Male announcer: A wandering band of members of a so-called religious cult with a leader they call Jesus has had three of its followers arrested in the investigation of the murder of Sharon Tate and six others. narrator: But Manson's arrest for the murders does not signal the end of his Family.

In fact, it gains a new member at a crucial time.

I walked away from my house and everything that was in it.


And, uh, went to the ranch. narrator: 24-year-old Aesop Aquarian is a musician and aspiring actor.

The lost tapes show him playing guitar with the Family just days after the murder charge is filed.

I was, "part of The Family."

I was living on the ranch, working the ranch.

I was taking care of the girls, I was driving the girls, I was making sure they were safe.

And the love that was there was... undeniable, anybody who came on the ranch even for a second, you know, caught the love that we had.

[all laughing]

Even when he was in jail, Charlie was still able to manipulate and have power and control over his followers. narrator: New recruit Aquarian can see firsthand how Manson's power is getting, if anything, stronger.

These girls loved Charlie so much that they literally would do anything for him.

Literally would do anything for him.

Whenever we need to, we respond.

We respond with our knives.

We respond with whatever we have.

[indistinct chatter] narrator: Among Manson's most loyal disciples on the outside are Nancy Pitman, known as Brenda, Lynette Fromme, known as Squeaky, and Sandra Goode, known as Sandy.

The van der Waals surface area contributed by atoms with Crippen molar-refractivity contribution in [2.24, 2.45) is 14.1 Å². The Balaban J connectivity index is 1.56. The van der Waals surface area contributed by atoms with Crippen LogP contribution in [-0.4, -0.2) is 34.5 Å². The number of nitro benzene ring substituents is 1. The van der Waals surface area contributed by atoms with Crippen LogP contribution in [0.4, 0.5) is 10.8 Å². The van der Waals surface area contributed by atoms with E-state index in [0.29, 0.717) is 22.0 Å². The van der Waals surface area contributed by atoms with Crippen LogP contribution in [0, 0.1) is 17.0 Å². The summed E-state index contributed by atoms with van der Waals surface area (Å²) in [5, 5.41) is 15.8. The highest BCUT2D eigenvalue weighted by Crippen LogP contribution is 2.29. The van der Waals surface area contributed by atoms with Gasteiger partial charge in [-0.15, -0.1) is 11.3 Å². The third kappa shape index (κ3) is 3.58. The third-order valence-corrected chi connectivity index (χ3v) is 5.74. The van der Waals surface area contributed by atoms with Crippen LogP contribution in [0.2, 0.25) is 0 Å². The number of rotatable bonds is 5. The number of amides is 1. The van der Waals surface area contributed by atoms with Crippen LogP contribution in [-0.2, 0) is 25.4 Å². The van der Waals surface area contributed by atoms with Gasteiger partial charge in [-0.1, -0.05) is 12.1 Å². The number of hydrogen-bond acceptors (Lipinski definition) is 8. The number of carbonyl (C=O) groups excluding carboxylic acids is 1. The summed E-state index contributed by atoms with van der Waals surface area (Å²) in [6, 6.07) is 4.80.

We could respond so quickly.

Teeth... Anything.

Whatever. Whatever's at hand.

Because we are animals.

We are.

[indistinct speech]

And I know that if they ever laid a finger on Charlie, if we were unarmed, we would chew their necks off, anything. Claw their eyes out.

And they know it.

Those members that stayed to the very end with Charles Manson were in love with him.


The idea that they might imagine another life did not occur to them.

I'm ready to die for Charlie.

He's ready to die for me.

He has died for me.

I'm ready to die.

I'm ready to die for-- to protect my own.

narrator: The Manson trial begins on July 24, 1970.

I have no, uh, absolute knowledge, but I don't think any case in history has received this much pre-trial publicity throughout the world. narrator: Stephen Kay was a rookie prosecutor working on the case.

At age 27, I had been assigned to be a prosecutor on what was then considered the crime of the century. narrator: Kay's job will be tough.

Manson left no fingerprints at the locations.

There was nothing at the scene of the crimes to tie Manson into the crime so it was all testimony.

So what basically had to be proved was that Charlie had manipulated his followers so much that he himself was culpable of these murders. man: You want Mr. Kanarek to challenge the jurors or are you ready to accept anyone that's put in the box?

You've already tried the case. narrator: To bring Manson down, the prosecution needs someone on the inside to turn against him.

But getting a Family member to break ranks will be no easy task.

In the visiting room he said to a Family member, "If Gypsy tries to get away, "I want you to...

"tie her behind a car

"and drag her slowly

"back to the ranch. Don't kill her, but you can get close."

And then he looked at me and said, "Are you going anywhere?"

And I said, "No."

narrator: Another potential witness is Dianne Lake, known in The Family as Snake.

She's now 16.

Still under Manson's control, Lake has kept her true identity hidden from the prison authorities...